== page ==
Here we go again…
Last month we reported on a United flight that took off from SFO bound for Hawaii, but due to a mechanical issue, circled off the California coast for four hours before returning to SFO. That post ended up being one of the most popular posts this year on the TravelSkills.com blog.
Well guess what? It happened again on Tuesday, March 7. This time it was Hawaiian Air flight 43 from San Jose International to Honolulu on a Boeing 767.
The flight was ready to go, but an onboard generator broke down requiring repairs, according to a CBSBayArea report. That delayed take off for two hours.
Once the B767 took off pointed toward paradise, the generator malfunctioned again, which meant returning to San Jose.
However, a big 767 loaded down with the fuel necessary for the 2,500 mile flight to Honolulu is not able to safely land. In order to reduce fuel weight, the pilot had to circle off the coast for three hours to burn off fuel.
Turns out that like the United flight to nowhere, this Boeing 767-300 is unable to dump fuel to lighten up quickly for a safe landing. The only way to lose that weight is to circle a safe distance from the airport until enough fuel has burned off.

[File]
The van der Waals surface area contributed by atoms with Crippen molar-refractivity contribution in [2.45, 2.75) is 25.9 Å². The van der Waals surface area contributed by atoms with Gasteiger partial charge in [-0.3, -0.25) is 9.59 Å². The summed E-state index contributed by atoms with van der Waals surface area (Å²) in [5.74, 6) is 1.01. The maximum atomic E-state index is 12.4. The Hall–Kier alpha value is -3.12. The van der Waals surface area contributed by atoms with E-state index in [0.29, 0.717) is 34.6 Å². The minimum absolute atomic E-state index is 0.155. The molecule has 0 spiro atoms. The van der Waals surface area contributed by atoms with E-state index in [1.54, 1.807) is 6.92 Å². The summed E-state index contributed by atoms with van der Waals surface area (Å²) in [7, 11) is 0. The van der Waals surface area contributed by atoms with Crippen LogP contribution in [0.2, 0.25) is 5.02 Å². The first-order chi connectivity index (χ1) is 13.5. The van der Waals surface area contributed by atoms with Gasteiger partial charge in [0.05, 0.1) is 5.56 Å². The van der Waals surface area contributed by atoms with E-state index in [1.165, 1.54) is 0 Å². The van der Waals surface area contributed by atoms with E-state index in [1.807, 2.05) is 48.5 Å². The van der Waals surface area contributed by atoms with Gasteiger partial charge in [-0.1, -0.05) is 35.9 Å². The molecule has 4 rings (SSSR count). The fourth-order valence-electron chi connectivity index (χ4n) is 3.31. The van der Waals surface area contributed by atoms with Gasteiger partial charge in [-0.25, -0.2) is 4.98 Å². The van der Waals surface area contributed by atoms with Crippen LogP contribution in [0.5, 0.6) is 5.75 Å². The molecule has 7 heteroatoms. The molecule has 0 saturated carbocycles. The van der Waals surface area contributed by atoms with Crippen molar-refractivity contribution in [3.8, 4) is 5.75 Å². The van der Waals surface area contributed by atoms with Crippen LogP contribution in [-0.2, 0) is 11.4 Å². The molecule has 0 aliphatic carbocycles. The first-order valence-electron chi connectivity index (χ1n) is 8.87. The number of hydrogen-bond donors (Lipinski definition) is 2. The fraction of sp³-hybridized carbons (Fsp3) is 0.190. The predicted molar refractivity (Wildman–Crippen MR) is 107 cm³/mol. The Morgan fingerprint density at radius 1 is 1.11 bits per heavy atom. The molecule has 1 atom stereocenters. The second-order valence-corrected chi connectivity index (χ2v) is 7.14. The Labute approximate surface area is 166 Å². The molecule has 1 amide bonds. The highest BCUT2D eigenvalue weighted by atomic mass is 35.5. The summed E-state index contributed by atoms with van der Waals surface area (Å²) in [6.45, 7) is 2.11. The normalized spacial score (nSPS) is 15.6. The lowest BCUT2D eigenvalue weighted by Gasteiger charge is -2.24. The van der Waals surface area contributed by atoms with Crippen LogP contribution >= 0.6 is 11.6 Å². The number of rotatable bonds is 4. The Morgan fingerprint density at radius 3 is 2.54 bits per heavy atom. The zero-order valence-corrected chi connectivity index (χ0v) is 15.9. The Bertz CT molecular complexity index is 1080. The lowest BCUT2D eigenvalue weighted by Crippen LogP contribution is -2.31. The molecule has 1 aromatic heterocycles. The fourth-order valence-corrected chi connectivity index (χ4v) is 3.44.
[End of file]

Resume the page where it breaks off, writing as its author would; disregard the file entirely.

But unlike the United flight to nowhere, Hawaiian was unable bring in another plane to re-accommodate passengers. CBS reports that passengers had to re-book flights for the following day.
Here’s Hawaiian Airlines’ statement on the incident: HA43, scheduled to depart SJC at 9:10 a.m. local time, was delayed until 11:21 a.m. due to a part replacement. En route to Honolulu, the captain received notification of a mechanical issue and elected to return to San Jose. The aircraft landed safely at 2:52 p.m. local time and after inspection by maintenance the flight was later cancelled. There were 241 passengers and 11 crew. All passengers were re-protected on other flights and airlines.
Yuck. And increasingly common, or so it sounds!
NOTE: Last time we posted about this, lot of readers wondered why the airline didn’t just fly the plane to Hawaii if they were going to circle for four hours anyway. The reason is that airlines don’t want to fly a faulty aircraft thousands of miles out over the ocean. Instead, pilots circle within a few hundred miles of the airport so they can land if they have to. Here’s an image of how far the flight is to Hawaii… and how close the plane stayed to SJC.
Don’t miss our report on United’s flight to nowhere last month!
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